Curry Kirkpatrick's article (He Lit Up the Joint, Sept. 20) on the U.S. Open was the most perceptive and hilarious piece on the sport I've read in years. If the childish antics and adolescent whinings of the top players are deemed entertainment, they are a kind of entertainment that would have to rank somewhere just above swatting mosquitoes. With the proper amount of disrespect, Kirkpatrick summed up my feelings and those of many others toward the circus that professional tennis has been for too long.
You had the opportunity to put together a meaningful story on two former champions, Jimmy Connors and Chris Evert Lloyd, who turned back the clock on the odds makers and on the young talent, but what you delivered was nothing short of Gonzo-journalistic junk. I am referring to Curry Kirkpatrick's slapstick shellacking of the U.S. Open. What begins as a quasi-serious account of the men's finals quickly degenerates into a denigrating discourse on the sorry state of tennis in the world today. It appeared to me that your reporter was more interested in taking his own overheads at the players than he was in offering insight to the reader. In the future, please just cover the sport.
WAYNE W. SULLIVAN
It seems blatantly unfair that Chris Evert Lloyd was not pictured along with Jimmy Connors on the cover. She is just as much a champion and received just as much money.
That was a fine cover photo of Jimmy Connors. I hope the one that will adorn your Sportsman of the Year issue will be as good.
I was interested in Rick Telander's article on Denison Football Coach Keith Piper and the single wing (A Very Singular Way to Play, Sept. 20). In my four years of high school football—1978-81 at St. Johnsbury (Vt.) Academy—I played quarterback in the T, veer, wishbone and run-and-shoot formations. When I was a junior. Coach Jim Davis installed the single wing, and it helped us to improve our record to 4-5 that season, after consecutive 1-9s. Keep it up, Keith Piper!
St. Johnsbury, Vt.
How dare Rick Telander talk about the single wing and not mention the fine teams at Tennessee under General Bob Neyland? Those teams had some very respectable years. At Kentucky, even under Bear Bryant, we always took extra time before the Tennessee game just to prepare for the single wing.
W. BEN JACKSON
The influence of General Neyland kept the single wing in vogue in colleges and high schools long after it otherwise might have faded out of sight. In this light, it's interesting to note that one of the last college teams using the single wing to go undefeated was Sewanee (8-0 in 1963), coached by Shirley Majors, whose son John—an authentic triple threat—tailbacked Tennessee, the last big-time single-wing team, through an undefeated regular season in 1956. Perhaps the last unbeatable single wing was that of Ivy League Princeton (9-0 in 1964 under Dick Colman).
In the oldest variation, the quarterback did put his hands under the center, providing the model for the T. He also often moved his hands aside to allow the snap to go to the tailback. South Pittsburg (Tenn.) High, for one, is still using this shift.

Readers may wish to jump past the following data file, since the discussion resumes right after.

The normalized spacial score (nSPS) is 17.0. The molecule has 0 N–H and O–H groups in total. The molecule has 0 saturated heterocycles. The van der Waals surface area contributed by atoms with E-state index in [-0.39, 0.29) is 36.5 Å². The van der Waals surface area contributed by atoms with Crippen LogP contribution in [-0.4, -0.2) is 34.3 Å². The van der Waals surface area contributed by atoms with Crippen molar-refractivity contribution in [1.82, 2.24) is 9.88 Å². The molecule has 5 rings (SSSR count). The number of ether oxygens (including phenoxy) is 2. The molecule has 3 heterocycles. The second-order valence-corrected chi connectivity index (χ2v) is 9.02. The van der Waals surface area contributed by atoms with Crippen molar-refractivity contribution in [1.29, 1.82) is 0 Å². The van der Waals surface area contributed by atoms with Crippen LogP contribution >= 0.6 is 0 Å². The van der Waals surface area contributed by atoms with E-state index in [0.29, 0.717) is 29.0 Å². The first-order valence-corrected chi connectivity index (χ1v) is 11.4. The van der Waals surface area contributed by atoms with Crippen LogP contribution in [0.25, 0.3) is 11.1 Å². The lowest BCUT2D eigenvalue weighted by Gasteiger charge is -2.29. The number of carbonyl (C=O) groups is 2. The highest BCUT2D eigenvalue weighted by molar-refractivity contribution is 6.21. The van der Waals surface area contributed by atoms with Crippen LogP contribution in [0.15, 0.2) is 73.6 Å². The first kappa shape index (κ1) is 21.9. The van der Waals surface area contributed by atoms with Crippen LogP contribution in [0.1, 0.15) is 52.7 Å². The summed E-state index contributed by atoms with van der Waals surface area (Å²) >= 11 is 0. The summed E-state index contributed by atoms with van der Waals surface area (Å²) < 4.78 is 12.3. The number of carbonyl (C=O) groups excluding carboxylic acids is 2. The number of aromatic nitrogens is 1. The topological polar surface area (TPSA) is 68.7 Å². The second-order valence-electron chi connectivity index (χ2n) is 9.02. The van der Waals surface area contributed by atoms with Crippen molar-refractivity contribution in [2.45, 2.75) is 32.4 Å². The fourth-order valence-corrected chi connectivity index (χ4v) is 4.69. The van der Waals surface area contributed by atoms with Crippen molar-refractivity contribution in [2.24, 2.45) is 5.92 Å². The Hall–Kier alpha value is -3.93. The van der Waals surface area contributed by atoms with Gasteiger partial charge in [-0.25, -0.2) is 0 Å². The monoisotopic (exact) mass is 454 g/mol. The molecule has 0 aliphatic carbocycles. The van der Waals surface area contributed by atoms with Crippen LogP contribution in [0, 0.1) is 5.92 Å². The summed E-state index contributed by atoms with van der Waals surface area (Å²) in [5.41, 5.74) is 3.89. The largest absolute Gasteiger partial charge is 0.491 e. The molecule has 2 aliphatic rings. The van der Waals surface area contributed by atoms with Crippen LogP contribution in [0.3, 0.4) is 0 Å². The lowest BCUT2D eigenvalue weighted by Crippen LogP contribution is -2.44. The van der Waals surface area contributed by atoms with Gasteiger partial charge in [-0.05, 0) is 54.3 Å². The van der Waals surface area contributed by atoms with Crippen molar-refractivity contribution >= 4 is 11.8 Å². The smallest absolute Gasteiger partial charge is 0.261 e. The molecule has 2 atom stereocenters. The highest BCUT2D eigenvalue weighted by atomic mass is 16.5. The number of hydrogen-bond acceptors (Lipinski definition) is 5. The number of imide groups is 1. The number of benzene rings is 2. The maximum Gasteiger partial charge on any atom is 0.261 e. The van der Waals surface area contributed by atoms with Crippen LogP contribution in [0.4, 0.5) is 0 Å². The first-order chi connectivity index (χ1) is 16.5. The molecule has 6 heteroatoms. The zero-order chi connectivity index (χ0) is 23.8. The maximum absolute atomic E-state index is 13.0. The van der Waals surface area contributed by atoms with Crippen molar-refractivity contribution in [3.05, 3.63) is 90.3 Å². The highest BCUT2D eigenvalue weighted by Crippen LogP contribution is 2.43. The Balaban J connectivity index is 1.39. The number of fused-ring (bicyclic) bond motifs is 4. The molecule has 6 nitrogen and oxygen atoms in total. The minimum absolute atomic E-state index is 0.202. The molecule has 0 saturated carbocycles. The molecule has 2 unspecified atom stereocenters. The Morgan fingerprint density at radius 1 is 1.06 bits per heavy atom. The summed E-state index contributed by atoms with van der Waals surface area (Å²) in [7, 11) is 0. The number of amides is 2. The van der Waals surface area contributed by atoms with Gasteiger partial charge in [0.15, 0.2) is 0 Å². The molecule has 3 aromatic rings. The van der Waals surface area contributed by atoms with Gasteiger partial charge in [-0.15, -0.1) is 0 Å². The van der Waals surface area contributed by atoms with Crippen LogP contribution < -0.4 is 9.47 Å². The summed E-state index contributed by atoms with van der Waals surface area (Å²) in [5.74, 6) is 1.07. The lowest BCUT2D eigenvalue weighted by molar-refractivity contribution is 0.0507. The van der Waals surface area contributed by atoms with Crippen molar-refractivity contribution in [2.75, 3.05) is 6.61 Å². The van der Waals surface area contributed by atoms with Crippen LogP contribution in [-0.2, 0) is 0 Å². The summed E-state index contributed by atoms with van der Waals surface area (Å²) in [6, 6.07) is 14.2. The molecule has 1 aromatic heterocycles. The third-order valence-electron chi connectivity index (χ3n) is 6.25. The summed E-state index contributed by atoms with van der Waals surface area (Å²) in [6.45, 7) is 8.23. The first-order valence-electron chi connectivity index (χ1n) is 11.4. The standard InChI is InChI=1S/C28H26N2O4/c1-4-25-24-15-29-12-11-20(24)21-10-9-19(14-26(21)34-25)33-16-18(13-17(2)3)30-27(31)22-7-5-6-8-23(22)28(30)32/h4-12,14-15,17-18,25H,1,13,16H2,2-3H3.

JAMES L. NICHOLSON
It is inconceivable to me that anyone could write so many words about the single wing without making one reference to Henry R. (Red) Sanders of UCLA. Beginning in 1949, Sanders, running the balanced-line single wing with kids that USC didn't want, took the "other team in town" and turned it into a national power until his death in 1958. In 1954, UCLA was the last major college single-wing team to win or share a national title.
I was thrilled to see your article on the single wing, particularly because Denison is a member of our Ohio Athletic Conference. However, I am disappointed that no mention was made of the opponent shown in the sequence of pictures. It's Ohio Northern, which, by the way, won the game 35-27.
A. WALLACE HOOD
Head Football Coach
Ohio Northern University
We are writing to correct a possible wrong impression in the article on our venture along the coast of East Greenland (Horizontal, Vertical and Boreal, Aug. 16). You stated that we "stopped at a couple of [native] settlements, tiny, trashy clusters of wooden shacks where a notable proportion of the inhabitants [Inuit] seemed to be on a perpetual drunk." Only one collection of six houses might be described in that way. Visitors to any community are natural prey to drunks; however, our oft-stated conviction is that Inuit are the most refined, intelligent people we've met on any of our expeditions to four continents. An anthropological truism calls Inuit the apex of fisher, whaler and hunter cultures. Any lesser people would not survive the Arctic conditions. The Inuit town of Sermiligaq, which means "beautiful ice fjord," is a Boreal jewel.
CHARLES HOLMES GROESBEEK
Silver Plume, Colo.
Those wild Barbarian twins, David and Peter Paul (Honin' the Barbarians, June 28), the strongest—and the craziest—bodybuilders around, showed another side of their personalities recently when they traveled to Ventura, Calif. to meet with the inmates of the California Youth Authority institution there.
The Barbarians discussed their own lives with total honesty, although some of the Youth Authority officials looked a little piqued at their off-the-wall comments. Thus, in the question-and-answer period, some of the inmates who were in for drug-related offenses figured they would hear a lot of inside druggie talk when they asked the Barbarians about the use of cocaine. Instead, the Barbarians explained that they don't believe in putting such drugs into their bodies and have no interest in marijuana, much less cocaine. The inmate drug sharpies retired into stunned silence, a good portion of the rest of the audience applauded, and the Youth Authority workers smiled happily.
Can you imagine what the world would be in for if the Barbarians added an artificial high to the natural high they're on now?
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